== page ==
Optimal Pricing with Costly Adjustment: Evidence from Retail-Grocery Prices
In many theoretical models, it is assumed that there are costs associated with adjusting prices. In this paper, the existence, type, and magnitude of such costs are investigated empirically. A discrete-choice dynamic-programming model that nests fixed and variable costs is developed, and econometric estimates of the adjustment-cost function are obtained. The data used to implement the model consist of weekly retail prices and sales of three brands of saltine crackers sold by four chains of grocery stores in a small U.S. town. The study has several distinguishing characteristics. First, the data are highly disaggregate (at the level of brand and store). Second, variables are sampled at weekly intervals. Third, the model nests fixed- and variable-adjustment costs and can therefore determine their relative importance. Finally, the discrete-choice model is both structural and dynamic.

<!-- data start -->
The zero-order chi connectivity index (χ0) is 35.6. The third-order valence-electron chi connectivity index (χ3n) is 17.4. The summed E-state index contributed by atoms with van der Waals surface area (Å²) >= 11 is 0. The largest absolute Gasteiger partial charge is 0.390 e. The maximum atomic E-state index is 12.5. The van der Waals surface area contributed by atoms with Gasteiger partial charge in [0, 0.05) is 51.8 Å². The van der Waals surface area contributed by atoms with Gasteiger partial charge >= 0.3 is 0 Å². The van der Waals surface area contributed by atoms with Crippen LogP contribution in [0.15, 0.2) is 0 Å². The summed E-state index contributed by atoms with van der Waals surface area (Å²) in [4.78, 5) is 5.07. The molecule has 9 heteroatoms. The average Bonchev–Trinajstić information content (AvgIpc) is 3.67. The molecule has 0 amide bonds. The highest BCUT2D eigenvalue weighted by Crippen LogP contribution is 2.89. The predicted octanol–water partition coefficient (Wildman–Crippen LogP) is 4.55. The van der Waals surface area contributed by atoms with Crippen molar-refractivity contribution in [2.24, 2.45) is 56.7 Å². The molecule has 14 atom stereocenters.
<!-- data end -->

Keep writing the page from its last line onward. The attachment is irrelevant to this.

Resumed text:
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Volume (Year): 65 (1998)
Issue (Month): 1 ()
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